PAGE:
Such a unified system has recently been developed to deal with these problems. The system, called Cor!, economises the effort of logging core, expands the range of structures that can be routinely measured and delivers final results rapidly.

This system:

  • allows all kinds of structural information to be measured at the same time and in the same manner, for example with a template or a core protractor
  • provides true geographical orientations of structures simultaneously with their measurement relative to the drill hole
  • prevents the need for later retrieval of stored core for further measurements
    introduces a set of common principles and practices that can be widely applied to structural core logging
  • allows half core to be dealt with when necessary

 

The key to the system is an innovation that permits the use of angular measurements relative to the orientation mark on the core for both planar and linear structures. These are called beta angles, and they are combined with alpha angles in current, widely-employed methods for dealing with planar structures, such as faults or bedding planes. These measurements are simple and swift to make, using either core protractors or templates. The unified system extends the use of beta angles to measure lineations, fold hinges, shear directions and vorticity vectors. For some specific features (for example, fold hinges), simple linear measurements with a tape measure or a ruler are also made. The system relies on existing tools, and extends methods that are in use on many mine sites. An additional advantage of this system is that geographical orientations of structures can be derived in real time as measurements are made, via a macro-enabled spreadsheet.

Future significance

New developments in applying coiled tube drilling methods to the minerals industry (as pioneered by the Deep Exploration Technologies CRC in Australia, for example) may reduce the amount of core drilling in exploration programs in future. Paradoxically, this increases the importance of a unified system of analysis, since any core that is retrieved will become more valuable. It is also possible that existing material may need to be re-examined, which can be accomplished readily by this system, since it also works well with half-core.

One of the main challenges of applying structural analysis to mineral deposits is to demonstrate its financial value. This may be partly because structural geology is sometimes regarded as an arcane and specialised subject, even by mineral deposit experts. The challenge is to simplify the complexities of the system and at the same time demonstrate its impact and worth.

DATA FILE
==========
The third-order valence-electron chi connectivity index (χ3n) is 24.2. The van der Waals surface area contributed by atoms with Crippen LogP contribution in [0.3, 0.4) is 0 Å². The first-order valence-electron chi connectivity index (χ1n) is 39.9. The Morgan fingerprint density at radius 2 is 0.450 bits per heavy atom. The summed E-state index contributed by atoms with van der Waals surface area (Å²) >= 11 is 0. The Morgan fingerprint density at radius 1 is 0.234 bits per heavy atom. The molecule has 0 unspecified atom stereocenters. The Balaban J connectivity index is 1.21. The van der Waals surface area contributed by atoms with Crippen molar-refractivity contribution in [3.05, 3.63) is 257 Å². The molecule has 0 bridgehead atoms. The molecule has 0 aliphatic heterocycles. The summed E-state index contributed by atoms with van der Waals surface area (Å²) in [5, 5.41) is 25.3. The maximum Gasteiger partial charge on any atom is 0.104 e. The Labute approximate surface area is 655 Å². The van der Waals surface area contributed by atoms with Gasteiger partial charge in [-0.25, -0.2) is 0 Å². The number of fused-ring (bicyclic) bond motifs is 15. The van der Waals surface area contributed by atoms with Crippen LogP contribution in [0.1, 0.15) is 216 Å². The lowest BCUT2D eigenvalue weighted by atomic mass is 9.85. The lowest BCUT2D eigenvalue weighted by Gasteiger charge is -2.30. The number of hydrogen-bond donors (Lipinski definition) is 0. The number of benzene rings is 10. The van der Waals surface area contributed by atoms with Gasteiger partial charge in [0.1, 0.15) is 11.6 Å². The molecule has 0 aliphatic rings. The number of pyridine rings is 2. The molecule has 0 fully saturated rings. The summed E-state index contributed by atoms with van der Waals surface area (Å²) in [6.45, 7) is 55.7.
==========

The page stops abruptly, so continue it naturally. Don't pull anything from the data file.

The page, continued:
Remote methods such as downhole imaging may be devised to collect more structural information in the future. However, these methods could also use some of the principles of unified core analysis. An interesting possibility is that remote methods could be calibrated to analyse for specific structures in a particular deposit using a limited amount of core. As mineral deposits are increasingly explored for in areas of little or no outcrop, these new techniques will become more important and may also be relevant to cores that are extracted from the ocean floor.

Diamond coring is expensive, so alternative, more economical methods need to be considered. Unfortunately, the cheaper alternative of reverse circulation drilling, which can provide some insights into rock type, does not reveal structural details such as those mentioned above, because no core is retrieved. Remote methods of analysis are increasingly used in the hard rock mining industry, but they still cannot get to grips with structural details. A potential problem with any core-based method may be the reliability of the orientation, but this can now be overcome by combining analysis with borehole imaging techniques.

Diamond drill core is still an irreplaceable exploration asset. Given its cost and potentially decreasing availability in future, it is all the more important to make the best use of data from core. A unified system is needed that allows comprehensive, detailed information to be collected quickly and efficiently from new or existing drill core, and realises the full significance of mine and regional scale exploration programmes.